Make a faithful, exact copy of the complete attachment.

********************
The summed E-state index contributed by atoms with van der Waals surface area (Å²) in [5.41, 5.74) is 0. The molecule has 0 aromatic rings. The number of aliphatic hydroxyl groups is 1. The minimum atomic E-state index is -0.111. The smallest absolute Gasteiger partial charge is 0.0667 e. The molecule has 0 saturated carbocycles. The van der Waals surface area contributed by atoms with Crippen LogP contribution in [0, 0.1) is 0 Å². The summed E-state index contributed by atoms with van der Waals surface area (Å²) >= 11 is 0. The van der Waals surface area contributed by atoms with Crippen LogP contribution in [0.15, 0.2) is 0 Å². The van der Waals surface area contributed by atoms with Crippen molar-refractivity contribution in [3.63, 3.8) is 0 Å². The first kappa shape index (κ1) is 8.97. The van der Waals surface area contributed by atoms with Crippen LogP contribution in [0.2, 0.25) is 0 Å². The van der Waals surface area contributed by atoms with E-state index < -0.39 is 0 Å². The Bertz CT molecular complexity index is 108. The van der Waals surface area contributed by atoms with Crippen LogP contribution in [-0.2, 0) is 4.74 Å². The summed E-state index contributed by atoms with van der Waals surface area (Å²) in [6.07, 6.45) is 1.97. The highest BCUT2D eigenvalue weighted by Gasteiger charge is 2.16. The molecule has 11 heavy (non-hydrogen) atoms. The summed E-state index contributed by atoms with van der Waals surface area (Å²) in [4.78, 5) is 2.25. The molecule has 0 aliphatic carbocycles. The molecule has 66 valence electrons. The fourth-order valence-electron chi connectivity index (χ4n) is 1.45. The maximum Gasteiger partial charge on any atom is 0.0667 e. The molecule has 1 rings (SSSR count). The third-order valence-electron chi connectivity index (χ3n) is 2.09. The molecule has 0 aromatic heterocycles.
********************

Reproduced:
The summed E-state index contributed by atoms with van der Waals surface area (Å²) in [5.41, 5.74) is 0. The molecule has 0 aromatic rings. The number of aliphatic hydroxyl groups is 1. The minimum atomic E-state index is -0.111. The smallest absolute Gasteiger partial charge is 0.0667 e. The molecule has 0 saturated carbocycles. The van der Waals surface area contributed by atoms with Crippen LogP contribution in [0, 0.1) is 0 Å². The summed E-state index contributed by atoms with van der Waals surface area (Å²) >= 11 is 0. The van der Waals surface area contributed by atoms with Crippen LogP contribution in [0.15, 0.2) is 0 Å². The van der Waals surface area contributed by atoms with Crippen molar-refractivity contribution in [3.63, 3.8) is 0 Å². The first kappa shape index (κ1) is 8.97. The van der Waals surface area contributed by atoms with Crippen LogP contribution in [0.2, 0.25) is 0 Å². The van der Waals surface area contributed by atoms with E-state index < -0.39 is 0 Å². The Bertz CT molecular complexity index is 108. The van der Waals surface area contributed by atoms with Crippen LogP contribution in [-0.2, 0) is 4.74 Å². The summed E-state index contributed by atoms with van der Waals surface area (Å²) in [6.07, 6.45) is 1.97. The highest BCUT2D eigenvalue weighted by Gasteiger charge is 2.16. The molecule has 11 heavy (non-hydrogen) atoms. The summed E-state index contributed by atoms with van der Waals surface area (Å²) in [4.78, 5) is 2.25. The molecule has 0 aliphatic carbocycles. The molecule has 66 valence electrons. The fourth-order valence-electron chi connectivity index (χ4n) is 1.45. The maximum Gasteiger partial charge on any atom is 0.0667 e. The molecule has 1 rings (SSSR count). The third-order valence-electron chi connectivity index (χ3n) is 2.09. The molecule has 0 aromatic heterocycles.